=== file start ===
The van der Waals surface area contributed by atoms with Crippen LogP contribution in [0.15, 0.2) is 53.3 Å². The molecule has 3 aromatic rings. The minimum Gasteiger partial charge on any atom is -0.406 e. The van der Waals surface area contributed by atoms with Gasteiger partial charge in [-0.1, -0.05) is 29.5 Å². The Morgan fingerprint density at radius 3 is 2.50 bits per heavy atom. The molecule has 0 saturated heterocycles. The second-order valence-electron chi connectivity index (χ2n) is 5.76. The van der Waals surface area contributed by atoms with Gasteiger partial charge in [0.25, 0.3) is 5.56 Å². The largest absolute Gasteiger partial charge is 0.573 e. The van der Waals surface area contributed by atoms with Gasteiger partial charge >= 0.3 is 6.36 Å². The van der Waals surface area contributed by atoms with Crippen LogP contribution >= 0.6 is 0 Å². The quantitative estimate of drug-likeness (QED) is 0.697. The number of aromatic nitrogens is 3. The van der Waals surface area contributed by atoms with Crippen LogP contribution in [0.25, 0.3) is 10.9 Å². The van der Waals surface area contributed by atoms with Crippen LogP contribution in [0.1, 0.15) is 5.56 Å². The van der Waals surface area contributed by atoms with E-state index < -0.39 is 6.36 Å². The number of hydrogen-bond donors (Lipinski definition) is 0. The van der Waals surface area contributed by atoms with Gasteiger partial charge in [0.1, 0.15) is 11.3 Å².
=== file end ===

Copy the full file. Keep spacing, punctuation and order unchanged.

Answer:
The van der Waals surface area contributed by atoms with Crippen LogP contribution in [0.15, 0.2) is 53.3 Å². The molecule has 3 aromatic rings. The minimum Gasteiger partial charge on any atom is -0.406 e. The van der Waals surface area contributed by atoms with Gasteiger partial charge in [-0.1, -0.05) is 29.5 Å². The Morgan fingerprint density at radius 3 is 2.50 bits per heavy atom. The molecule has 0 saturated heterocycles. The second-order valence-electron chi connectivity index (χ2n) is 5.76. The van der Waals surface area contributed by atoms with Gasteiger partial charge in [0.25, 0.3) is 5.56 Å². The largest absolute Gasteiger partial charge is 0.573 e. The van der Waals surface area contributed by atoms with Gasteiger partial charge >= 0.3 is 6.36 Å². The van der Waals surface area contributed by atoms with Crippen LogP contribution >= 0.6 is 0 Å². The quantitative estimate of drug-likeness (QED) is 0.697. The number of aromatic nitrogens is 3. The van der Waals surface area contributed by atoms with Crippen LogP contribution in [0.25, 0.3) is 10.9 Å². The van der Waals surface area contributed by atoms with Crippen LogP contribution in [0.1, 0.15) is 5.56 Å². The van der Waals surface area contributed by atoms with E-state index < -0.39 is 6.36 Å². The number of hydrogen-bond donors (Lipinski definition) is 0. The van der Waals surface area contributed by atoms with Gasteiger partial charge in [0.1, 0.15) is 11.3 Å².